Prince of Seborga fights on for 362 subjects
Seborga, nestled in the hills overlooking the Italian Riviera, may look like another of the sleepy little villages that are common when you move inland from the Ligurian coast.
But Seborga's 362 inhabitants say they are actually an independent principality - the oldest in Europe.
They have their own currency, the luigino, which is accepted in the village shops and bars, their own stamps and their own flag - a white cross on a blue background. A sign at the entrance to the village reads 'Principality of Seborga'.
Naturally, Seborga also has a prince. He is Giorgio Carbone, 70, a former flower grower who was elected to the post by his fellow Seborghini 43 years ago. He is known as His Tremendousness Giorgio I.
Although the Italian state has not exactly taken the claims to independence seriously, Giorgio and his subjects do and they are now planning to seriously detach themselves from Italy. His Tremendousness Giorgio I told ANSA in an interview
that he and his ministers are talking to big insurance groups with a view to creating a health insurance and pension system for the community.
"Then we really will be independent," he said.
"We have nothing against Italy, it's just that we're not part of it and our administration should reflect that". Seborga was a principality of the Holy Roman Empire from 1079 until 1729, when it was acquired by Vittorio Amedeo of Savoy, Prince of Piedmont and King of Sardinia.
The 'Prince' claims that Seborga was not listed as a Savoy possession when Italy was united under the Savoy dynasty in 1861. It has, therefore, never been part of the modern Italian state, he argues. In the meantime, the people of Seborga continue to pay taxes to the Italian state and the village has a mayor, Franco Fogliarini, who like all other Italian mayors swears allegiance to the Republic.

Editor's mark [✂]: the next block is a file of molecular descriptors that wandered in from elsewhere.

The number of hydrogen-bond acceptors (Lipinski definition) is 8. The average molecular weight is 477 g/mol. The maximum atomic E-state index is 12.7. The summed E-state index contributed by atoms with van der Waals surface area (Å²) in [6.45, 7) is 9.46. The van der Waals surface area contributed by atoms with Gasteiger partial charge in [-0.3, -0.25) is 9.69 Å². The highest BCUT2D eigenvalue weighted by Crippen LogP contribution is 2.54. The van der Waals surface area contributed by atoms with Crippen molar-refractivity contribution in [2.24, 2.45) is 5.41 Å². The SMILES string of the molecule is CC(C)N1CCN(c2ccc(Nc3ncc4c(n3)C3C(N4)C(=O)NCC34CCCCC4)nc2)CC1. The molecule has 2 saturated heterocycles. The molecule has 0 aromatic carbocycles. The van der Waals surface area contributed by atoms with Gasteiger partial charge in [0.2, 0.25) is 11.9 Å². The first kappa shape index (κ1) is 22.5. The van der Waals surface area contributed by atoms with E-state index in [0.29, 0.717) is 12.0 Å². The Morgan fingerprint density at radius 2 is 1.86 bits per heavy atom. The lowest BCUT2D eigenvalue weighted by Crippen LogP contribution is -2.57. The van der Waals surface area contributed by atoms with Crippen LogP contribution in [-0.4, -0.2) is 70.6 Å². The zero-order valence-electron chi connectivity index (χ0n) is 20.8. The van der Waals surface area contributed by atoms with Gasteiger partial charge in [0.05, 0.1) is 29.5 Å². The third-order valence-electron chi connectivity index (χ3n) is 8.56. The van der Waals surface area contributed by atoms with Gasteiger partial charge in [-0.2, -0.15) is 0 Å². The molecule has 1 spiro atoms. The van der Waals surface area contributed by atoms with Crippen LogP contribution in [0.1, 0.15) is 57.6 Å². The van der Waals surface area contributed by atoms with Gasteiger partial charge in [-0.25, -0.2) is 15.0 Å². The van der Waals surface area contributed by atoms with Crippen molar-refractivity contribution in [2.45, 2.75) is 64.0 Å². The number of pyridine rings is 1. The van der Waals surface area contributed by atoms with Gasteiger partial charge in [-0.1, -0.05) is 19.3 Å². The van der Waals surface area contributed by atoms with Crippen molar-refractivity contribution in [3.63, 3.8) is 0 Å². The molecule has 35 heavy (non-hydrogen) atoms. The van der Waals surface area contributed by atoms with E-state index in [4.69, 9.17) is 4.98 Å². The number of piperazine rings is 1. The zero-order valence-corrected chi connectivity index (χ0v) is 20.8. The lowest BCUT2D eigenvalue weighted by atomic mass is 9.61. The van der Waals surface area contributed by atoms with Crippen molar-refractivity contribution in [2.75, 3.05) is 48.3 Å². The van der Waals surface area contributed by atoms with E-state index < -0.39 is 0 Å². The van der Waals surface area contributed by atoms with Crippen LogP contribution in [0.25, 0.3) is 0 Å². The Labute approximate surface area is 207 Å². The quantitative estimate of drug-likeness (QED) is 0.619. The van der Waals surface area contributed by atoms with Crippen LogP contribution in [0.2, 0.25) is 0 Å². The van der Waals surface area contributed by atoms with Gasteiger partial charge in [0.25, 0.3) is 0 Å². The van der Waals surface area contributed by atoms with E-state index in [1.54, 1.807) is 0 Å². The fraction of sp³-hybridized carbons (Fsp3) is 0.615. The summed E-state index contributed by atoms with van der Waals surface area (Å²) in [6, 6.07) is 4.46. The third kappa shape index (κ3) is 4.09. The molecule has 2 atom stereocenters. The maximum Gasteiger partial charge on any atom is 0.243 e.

He takes a laissez-faire attitude towards the activity and proclamations of Giorgio Carbone, partly because so many of the inhabitants seem to be behind him.
"If it helps bring in tourists, then it's fine by me," Fogliarini said, adding that there may well be some truth in Prince Giorgio's historical claims. Those claims, along with the rural charms of Seborga, certainly impressed one mysterious observer.
Prince Giorgio's ministers recently received a series of faxes from a self-declared royal who called herself Princess Yasmine von Hohenstaufen Anjou Plantagenet.
She claimed to be a descendant of the Hohenstaufens, the German princely family that ruled over the Holy Roman Empire in the 13th century. As such, she said, she was the rightful ruler of Seborga. Prince Giorgio dismissed her claim, voicing doubts over her lineage and asking why the only public trace of her existence was on the jumbled website of an unknown
"Pah! No one's ever even seen her as far as I know. I call her the 'internet princess'," he said.
Earlier this week, the princess was quoted in the Italian press saying she had decided in the end to cede the territory to the Italian Republic. But the future of Seborga remains uncertain. Prince Giorgio said he wants its frontiers to expand in the future and foresees a thriving community of many thousands, attracting companies who would be given hefty tax advantages.
But he will not be the one to oversee all that. He said he is "tired" and intends to abdicate soon because "the throne has need of new energy".